Seafood processor, EPA settle on Alaska clean air violations

By Dan Joling, Associated Press

ANCHORAGE, Alaska — A Seattle-based seafood processing company operating in Alaska will be assessed a $1.3 million civil penalty for violating clean air rules under a proposed settlement with the U.S. Environmental Protection Agency and the state of Alaska.

Westward Seafoods, owned by Maruha Nichiro Corp. of Japan, also would be required to pay $1.1 million for air pollution reduction projects and more than $800,000 for improved training and monitoring of emissions.

It’s the second civil penalty for the company in seven years. Westward Seafoods in 2010 signed a consent decree with EPA and the U.S. Department of Justice and paid a $570,000 penalty to resolve previous violations.

The new violations follow Westwards’ self-reporting that three employees turned off air pollution controls from 2009 to 2011 at the company’s plant at Dutch Harbor, a port on Unalaska, one of the Aleutian Islands. Dutch Harbor regularly leads the nation in seafood brought to shore by weight.

Edward Kowalski, EPA director of compliance and enforcement in Seattle, said the agency relies on self-monitoring. “The submission of falsified records undermines our ability to protect public health and the environment,” he said in an announcement.

Westward Seafoods did not immediately respond Monday to phone and email requests for comment.

The three employees who turned off air pollution controls pleaded guilty in 2014 to falsifying emission records. Two were sentenced to jail time.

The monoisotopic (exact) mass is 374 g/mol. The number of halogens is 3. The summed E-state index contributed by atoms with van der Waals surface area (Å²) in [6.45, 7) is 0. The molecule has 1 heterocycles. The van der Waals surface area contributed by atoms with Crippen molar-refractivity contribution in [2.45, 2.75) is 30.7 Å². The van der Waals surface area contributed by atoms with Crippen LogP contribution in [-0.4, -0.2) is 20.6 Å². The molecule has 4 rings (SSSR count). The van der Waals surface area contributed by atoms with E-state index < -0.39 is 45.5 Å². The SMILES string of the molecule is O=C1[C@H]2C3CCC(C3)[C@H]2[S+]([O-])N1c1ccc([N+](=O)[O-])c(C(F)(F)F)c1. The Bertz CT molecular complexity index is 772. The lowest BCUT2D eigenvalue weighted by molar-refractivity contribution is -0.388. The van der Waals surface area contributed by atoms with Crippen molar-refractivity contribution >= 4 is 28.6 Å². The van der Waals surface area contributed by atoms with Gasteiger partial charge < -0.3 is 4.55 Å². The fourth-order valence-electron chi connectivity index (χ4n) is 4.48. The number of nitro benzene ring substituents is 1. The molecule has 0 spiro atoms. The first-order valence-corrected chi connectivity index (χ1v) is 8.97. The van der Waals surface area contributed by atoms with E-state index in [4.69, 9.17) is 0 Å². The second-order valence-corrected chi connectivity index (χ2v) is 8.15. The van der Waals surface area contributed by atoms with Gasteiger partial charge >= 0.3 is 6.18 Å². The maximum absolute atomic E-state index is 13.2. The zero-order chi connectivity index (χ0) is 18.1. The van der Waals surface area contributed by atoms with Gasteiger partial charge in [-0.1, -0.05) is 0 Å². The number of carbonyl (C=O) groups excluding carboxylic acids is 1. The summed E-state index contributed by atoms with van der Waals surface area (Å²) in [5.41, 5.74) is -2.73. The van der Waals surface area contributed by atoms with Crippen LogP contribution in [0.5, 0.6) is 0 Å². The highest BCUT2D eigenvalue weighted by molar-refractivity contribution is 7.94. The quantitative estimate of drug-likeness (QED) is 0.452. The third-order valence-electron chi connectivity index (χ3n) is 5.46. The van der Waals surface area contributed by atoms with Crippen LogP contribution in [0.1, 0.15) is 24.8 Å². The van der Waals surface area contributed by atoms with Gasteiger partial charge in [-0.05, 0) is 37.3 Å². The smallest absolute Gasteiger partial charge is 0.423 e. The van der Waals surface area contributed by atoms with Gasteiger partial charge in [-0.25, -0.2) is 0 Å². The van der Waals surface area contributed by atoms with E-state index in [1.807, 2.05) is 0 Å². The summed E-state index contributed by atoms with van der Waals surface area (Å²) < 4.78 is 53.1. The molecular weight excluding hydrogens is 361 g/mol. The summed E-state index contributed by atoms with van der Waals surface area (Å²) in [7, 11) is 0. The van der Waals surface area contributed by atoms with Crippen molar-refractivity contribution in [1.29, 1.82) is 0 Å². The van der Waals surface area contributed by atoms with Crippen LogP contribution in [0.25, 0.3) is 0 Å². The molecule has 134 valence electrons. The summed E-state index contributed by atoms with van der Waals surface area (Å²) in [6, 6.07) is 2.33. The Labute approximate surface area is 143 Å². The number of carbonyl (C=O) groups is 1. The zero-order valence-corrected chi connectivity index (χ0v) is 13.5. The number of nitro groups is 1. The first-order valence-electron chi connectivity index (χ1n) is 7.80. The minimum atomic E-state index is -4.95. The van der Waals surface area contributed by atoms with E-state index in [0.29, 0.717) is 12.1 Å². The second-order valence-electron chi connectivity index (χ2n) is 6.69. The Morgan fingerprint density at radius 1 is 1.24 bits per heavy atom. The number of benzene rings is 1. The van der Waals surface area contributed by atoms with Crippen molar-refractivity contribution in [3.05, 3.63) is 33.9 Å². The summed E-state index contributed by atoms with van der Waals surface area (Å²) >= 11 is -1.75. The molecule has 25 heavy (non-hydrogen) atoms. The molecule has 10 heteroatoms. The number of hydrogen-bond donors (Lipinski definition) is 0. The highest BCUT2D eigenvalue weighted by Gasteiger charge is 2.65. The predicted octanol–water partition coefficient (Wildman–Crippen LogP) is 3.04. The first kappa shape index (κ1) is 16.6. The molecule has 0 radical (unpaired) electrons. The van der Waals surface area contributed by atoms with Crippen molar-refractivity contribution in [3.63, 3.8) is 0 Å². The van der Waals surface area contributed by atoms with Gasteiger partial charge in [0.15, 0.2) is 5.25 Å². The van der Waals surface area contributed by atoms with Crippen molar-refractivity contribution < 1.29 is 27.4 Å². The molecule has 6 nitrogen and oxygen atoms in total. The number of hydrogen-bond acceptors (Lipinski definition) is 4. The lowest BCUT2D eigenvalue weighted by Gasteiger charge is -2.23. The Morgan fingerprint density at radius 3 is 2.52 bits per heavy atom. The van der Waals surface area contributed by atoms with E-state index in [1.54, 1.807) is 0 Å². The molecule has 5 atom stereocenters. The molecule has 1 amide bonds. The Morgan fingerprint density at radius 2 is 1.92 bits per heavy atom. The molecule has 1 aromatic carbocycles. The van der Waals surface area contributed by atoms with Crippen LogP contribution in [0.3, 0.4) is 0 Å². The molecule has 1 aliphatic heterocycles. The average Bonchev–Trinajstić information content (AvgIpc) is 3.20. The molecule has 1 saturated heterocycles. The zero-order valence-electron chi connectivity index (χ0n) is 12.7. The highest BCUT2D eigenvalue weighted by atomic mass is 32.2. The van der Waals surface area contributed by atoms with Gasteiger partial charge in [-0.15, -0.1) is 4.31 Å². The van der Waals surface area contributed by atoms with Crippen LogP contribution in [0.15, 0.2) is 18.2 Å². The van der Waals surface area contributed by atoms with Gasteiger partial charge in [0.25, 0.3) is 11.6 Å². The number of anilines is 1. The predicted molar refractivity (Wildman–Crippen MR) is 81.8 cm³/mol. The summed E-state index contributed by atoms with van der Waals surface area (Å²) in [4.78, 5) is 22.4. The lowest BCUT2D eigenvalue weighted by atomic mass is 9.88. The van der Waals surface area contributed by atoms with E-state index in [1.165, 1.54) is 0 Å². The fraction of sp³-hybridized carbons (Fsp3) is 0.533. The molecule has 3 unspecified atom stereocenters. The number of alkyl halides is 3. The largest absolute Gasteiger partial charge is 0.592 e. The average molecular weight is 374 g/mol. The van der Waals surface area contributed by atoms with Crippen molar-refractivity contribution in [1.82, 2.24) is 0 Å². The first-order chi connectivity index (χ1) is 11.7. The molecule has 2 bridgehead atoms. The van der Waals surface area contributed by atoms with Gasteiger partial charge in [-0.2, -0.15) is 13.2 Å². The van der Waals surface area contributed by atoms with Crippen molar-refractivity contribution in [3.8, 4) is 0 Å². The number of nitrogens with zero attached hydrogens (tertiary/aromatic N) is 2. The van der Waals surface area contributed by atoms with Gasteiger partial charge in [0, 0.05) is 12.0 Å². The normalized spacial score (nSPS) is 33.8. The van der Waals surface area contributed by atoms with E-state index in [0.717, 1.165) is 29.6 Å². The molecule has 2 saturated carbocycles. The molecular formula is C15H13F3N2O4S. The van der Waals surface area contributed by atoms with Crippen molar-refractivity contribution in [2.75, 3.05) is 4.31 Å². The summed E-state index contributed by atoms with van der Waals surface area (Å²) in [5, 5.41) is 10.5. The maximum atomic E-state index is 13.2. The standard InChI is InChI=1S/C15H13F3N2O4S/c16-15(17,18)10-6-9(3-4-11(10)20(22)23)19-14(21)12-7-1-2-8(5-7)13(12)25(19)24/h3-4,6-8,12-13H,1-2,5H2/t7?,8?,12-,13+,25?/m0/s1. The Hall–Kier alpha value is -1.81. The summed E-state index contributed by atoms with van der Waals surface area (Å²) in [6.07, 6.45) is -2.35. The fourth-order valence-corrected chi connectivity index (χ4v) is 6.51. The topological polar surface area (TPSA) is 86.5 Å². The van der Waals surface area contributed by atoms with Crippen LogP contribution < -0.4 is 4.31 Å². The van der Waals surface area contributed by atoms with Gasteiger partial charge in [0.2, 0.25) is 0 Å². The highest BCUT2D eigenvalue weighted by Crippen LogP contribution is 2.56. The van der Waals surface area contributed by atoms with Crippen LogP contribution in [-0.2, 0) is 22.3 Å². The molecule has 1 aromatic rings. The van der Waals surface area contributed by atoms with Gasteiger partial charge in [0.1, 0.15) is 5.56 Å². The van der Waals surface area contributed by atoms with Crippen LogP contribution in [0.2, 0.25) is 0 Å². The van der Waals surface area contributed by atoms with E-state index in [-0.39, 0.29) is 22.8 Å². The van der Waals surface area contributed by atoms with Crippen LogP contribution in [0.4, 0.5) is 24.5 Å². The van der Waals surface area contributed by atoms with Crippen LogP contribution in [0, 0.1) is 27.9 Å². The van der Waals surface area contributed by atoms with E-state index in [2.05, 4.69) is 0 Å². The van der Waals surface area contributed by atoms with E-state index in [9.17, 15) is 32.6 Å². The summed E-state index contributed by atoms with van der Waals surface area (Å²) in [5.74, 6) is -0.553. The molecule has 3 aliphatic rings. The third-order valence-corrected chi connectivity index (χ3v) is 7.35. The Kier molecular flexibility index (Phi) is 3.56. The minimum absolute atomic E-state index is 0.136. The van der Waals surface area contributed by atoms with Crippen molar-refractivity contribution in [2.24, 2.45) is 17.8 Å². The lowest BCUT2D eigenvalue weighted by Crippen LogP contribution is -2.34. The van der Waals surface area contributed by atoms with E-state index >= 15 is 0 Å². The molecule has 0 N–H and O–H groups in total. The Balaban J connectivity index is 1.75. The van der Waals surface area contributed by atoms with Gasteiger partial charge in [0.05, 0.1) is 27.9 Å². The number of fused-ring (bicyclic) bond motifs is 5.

Under terms of the proposed settlement, announced last week, an independent third-party auditor will conduct annual plant inspections and check records twice annually to verify compliance with the Clean Air Act. Westward would be required to use a new electronic system for monitoring, record-keeping and reporting, according to the EPA

The agency estimates that the two years without pollution controls resulted in emission of nearly 105 excess tons of nitrous oxides. Breathing air with high levels of the pollutants can aggravate respiratory diseases.

Westward will pay $1.1 million for two mitigation projects to offset emissions of nitrogen oxides. The company will replace inefficient lighting at its Dutch Harbor plant and a processing facility owned by a sister company, Alyeska Seafoods. Westward also will pay for a 5-megawatt transformer, allowing the plants to connect to Unalaska’s power plant, which emits nitrous oxides at a lower rate than generators at the Alyeska facility.

Westward processes pollock, cod, halibut, black cod, and king, snow and Dungeness crab caught in the Bering Sea.

The public has until May 25 to comment on the proposed settlement.

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